Don’t worry, sample bias will tell you

There’s a moderately funny joke that circulates in various iterations, depending on the context.

How do you know someone’s vegan? Don’t worry, they’ll tell you.

The reason it’s funny is the same reason it stays funny when you sub-out “vegan” with “paleo”, “intersectionalist” and “into cross-fit”: there are obvious populations of very noisy and intrusive people who’ve adopted these terms as identity labels that they then bang on about ad nauseum at the expense of other people’s personal boundaries.

What could stay funny though, every now and then in conversation, takes a turn down a road where wanting there to be a more serious point to the joke, people find themselves winding up in silly-town.

I’m not going to get into the issue of that passive-aggressive damned-if-you-do type game where a person will pretend not to know they’re in the company of members of the group in question while uttering the joke – all before lying in wait to pounce with a “that proves it!” when someone in said group outs themselves by responding*. Sure, that’s dirty pool, and it’s probably interesting to consider why these passive-aggressives think they’re being clever, but it’s not what this post is about.

This isn’t a “not all vegans et. al.” diversion either. Some people have serious grievances with behaviour coming out of these groups. I don’t want to negate or derail those discussions, at least in as far as they’re serious. This isn’t about that.

What I am on about, and what strikes me as odd, is when some people – scientifically literate people – utter this joke and then go on to treat it as roughly emblematic of serious social science as if the sample bias wasn’t glaringly obvious.

”Aha! But why is it that when I notice a vegan et. al., they’re always being noisy?!?”

Because you don’t notice the quiet ones as easily. Because they’re quiet. Your measurements are being thrown off. All the pieces of your answer are in the joke. Pay attention.

Why would a person with a particular interest in drawing attention to sample bias – especially sample bias in social science – fail to notice this? And why would anyone feel they need this to be more than a joke, even if they were motivated by defensiveness?

It’s not as if criticism leveled at these groups depends on the joke. If you can’t find decent quantitative research on vegans et. al. behaving badly, there’s plenty of material waiting around for qualitative analysis just on Facebook alone. And if you can get decent quantitative research, the joke’s made less than redundant.

Nothing’s hanging on the joke’s literal truth, so why so serious?

There’s another transgression in all of this, and I’ve possibly given an example of it here myself: killing a perfectly serviceable joke by taking it too seriously.

The take-home, I think, is that ideally “chill out, it’s just a joke” should apply equally to the people telling it, too. That and perhaps a few folks need to stop pretending they haven’t left their science hat at home.

~ Bruce

* I’m inclined to append a disclaimer to this post, but…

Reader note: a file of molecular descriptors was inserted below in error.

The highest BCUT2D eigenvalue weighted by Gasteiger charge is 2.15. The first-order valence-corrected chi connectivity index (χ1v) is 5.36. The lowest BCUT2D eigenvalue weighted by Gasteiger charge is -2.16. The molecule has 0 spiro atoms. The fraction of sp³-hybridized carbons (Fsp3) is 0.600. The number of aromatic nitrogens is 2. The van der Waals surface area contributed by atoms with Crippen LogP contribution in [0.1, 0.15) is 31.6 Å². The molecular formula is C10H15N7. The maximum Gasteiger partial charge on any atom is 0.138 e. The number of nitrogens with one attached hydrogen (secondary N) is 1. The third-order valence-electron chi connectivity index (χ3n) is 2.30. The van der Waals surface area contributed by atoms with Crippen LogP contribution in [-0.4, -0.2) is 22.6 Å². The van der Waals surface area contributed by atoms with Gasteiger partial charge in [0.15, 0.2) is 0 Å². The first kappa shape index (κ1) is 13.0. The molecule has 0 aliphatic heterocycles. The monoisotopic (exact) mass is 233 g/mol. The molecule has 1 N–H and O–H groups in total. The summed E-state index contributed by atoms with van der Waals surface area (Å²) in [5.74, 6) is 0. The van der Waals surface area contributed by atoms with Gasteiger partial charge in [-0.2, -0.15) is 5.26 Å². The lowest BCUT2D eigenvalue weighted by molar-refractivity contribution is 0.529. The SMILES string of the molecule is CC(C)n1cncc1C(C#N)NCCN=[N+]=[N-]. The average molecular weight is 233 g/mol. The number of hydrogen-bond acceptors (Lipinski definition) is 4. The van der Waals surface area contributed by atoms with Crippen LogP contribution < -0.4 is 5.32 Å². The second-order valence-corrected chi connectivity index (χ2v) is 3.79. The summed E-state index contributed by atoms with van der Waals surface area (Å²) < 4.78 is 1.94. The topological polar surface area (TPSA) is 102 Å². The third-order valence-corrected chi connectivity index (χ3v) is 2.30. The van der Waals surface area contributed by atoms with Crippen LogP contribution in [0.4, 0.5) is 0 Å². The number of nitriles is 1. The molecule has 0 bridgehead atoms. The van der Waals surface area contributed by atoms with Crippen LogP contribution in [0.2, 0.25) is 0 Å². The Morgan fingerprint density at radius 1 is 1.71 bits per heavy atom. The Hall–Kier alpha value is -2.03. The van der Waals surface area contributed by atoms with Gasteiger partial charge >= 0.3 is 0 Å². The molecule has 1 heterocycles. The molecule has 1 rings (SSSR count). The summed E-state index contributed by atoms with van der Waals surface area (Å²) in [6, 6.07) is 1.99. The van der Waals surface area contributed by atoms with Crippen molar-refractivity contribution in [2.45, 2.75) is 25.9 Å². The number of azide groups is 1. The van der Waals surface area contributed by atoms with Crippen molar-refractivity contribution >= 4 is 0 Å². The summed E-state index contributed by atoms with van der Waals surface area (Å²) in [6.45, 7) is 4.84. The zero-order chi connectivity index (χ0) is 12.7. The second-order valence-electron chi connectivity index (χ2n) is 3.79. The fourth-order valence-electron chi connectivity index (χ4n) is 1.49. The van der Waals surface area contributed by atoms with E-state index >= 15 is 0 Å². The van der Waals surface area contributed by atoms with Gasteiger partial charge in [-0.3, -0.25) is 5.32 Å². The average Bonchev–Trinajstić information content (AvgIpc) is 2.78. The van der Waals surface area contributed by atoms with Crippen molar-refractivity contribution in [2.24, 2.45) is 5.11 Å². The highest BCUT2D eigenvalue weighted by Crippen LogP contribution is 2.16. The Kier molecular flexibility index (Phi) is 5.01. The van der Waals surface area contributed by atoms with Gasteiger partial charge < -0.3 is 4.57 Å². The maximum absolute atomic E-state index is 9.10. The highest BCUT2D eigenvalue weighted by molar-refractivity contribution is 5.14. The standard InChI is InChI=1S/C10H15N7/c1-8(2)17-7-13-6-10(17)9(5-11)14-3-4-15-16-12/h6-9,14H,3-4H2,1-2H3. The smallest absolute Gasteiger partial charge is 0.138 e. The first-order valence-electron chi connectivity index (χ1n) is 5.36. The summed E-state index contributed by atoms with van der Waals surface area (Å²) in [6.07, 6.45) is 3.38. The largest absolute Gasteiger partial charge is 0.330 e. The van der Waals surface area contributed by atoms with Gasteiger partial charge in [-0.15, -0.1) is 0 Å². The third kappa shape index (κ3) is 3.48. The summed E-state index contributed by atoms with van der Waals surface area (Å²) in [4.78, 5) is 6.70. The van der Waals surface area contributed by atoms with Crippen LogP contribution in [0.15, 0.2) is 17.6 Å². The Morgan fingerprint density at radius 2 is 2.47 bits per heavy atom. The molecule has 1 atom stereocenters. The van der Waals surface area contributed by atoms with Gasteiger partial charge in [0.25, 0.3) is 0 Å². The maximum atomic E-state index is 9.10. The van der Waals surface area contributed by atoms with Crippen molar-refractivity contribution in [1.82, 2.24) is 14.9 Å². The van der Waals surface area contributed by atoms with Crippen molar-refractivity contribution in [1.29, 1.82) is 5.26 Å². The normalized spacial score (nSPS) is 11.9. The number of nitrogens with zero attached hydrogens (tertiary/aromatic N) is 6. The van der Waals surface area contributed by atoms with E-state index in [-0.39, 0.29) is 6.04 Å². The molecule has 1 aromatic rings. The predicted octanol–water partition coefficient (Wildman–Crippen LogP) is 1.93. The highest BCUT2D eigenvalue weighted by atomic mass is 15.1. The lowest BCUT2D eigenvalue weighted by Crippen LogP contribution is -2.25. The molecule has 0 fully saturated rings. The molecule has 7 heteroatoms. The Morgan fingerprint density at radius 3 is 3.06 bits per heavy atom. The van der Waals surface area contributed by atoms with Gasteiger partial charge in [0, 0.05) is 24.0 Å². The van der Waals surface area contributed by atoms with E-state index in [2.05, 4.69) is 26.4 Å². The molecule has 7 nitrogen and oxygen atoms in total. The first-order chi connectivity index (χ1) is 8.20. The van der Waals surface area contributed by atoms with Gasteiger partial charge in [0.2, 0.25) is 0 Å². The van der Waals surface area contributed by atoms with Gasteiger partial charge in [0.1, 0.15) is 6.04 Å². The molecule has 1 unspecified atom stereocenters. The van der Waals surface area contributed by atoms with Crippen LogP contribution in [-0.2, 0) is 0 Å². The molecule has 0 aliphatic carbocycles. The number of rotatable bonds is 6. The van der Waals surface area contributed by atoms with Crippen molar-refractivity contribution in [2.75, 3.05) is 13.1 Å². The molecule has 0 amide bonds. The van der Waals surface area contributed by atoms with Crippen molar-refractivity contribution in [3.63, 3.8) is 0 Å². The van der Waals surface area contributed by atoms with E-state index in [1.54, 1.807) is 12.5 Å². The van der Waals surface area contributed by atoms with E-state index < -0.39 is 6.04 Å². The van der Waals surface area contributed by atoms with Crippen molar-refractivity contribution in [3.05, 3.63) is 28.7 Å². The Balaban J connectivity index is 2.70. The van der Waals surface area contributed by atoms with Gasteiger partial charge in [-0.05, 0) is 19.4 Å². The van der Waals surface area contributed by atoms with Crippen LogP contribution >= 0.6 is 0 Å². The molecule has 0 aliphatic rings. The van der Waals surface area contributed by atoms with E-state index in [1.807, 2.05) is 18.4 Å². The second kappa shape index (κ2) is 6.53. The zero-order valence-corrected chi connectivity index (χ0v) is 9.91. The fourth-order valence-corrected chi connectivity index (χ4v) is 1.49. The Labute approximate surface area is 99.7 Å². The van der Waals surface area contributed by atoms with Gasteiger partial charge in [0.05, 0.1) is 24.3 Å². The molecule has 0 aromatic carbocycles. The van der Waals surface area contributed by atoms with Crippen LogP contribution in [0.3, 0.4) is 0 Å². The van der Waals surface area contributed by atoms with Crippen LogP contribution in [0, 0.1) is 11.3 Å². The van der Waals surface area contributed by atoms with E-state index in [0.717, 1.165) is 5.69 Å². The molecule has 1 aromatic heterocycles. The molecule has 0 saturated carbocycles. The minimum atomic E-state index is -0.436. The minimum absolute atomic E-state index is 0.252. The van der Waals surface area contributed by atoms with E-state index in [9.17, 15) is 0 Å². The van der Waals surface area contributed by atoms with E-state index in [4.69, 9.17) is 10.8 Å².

“I don’t know you”

I’m not sure if it’s just some eastern state thing I’m yet to familiarize myself with, or a genuinely hypocritical phenomena arising out of organized freethought; being dismissed on the basis of unfamiliarity with an interlocutor.

Basically, you’re in discussion with a self-identified free-thinker, rationalist, Humanist or whatever – often from New South Wales in my experience – and they try to shut you down with the likes of a cliquish “sorry, I don’t know you”. The thing is, the shut-down is neither pertinent to the content of what you’re saying, nor suited to the circumstance; it’s not like you’re actually in their personal space – as much as they may pretend to own the place, you haven’t crashed their tea party.

The setting will be a mutual friend’s Facebook timeline, or a freethought organisation’s page, or so on; an ostensibly neutral territory that may be purposed to someone’s whims, just not your interlocutor’s. The setting is somewhere where at base, the validity of what you argue isn’t contingent upon you having standing or being a stakeholder.

You’ll make your argument, you’ll make no effort to flatter or offend and you’ll make it critical, all of which is perfectly acceptable in any community aspiring to call itself a home to freethought. Then someone will snap at you – usually someone vain – sniffily asking “who are you?”, or otherwise proclaiming your status as alien as if it counters the content of your claims, or warrants that they not even be considered.

I mean, they can refuse to consider what you’re saying, and unless they have some degree of executive responsibility, you can’t expect to force them to tell you why. It’s just that they do tell you why, and the reason why is a bit shit. A bit shit, and a bit indicative of a deeper problem.

Not for the first time, I’ve just had a short discussion with someone online who imagines that they’re open-minded and critical, and that it’s the people who’ve blocked them that are failing to live up to the best rationalist ideals. And not for the first time, I’ve subsequently seen my argument dismissed on the basis of my lack of familiarity to an interlocutor.

The irony here, is the insistence on identifying as open and critical, while simultaneously enacting a motivated shut-down of an argument on the basis that it’s alien. In any given instance, this kind of contradiction is funny. The fact that it seems to get repeated so often is not. Certainly within communities aspiring to freethought it should be regarded as pathological.

Maybe I’ve just been incredibly unlucky in running into this kind of thing repeatedly, or maybe I just bring the worst out of “Freethinkers”, but the vain bunker mentality is not a good look for movements that advocate critical thinking and criticize cults.

~ Bruce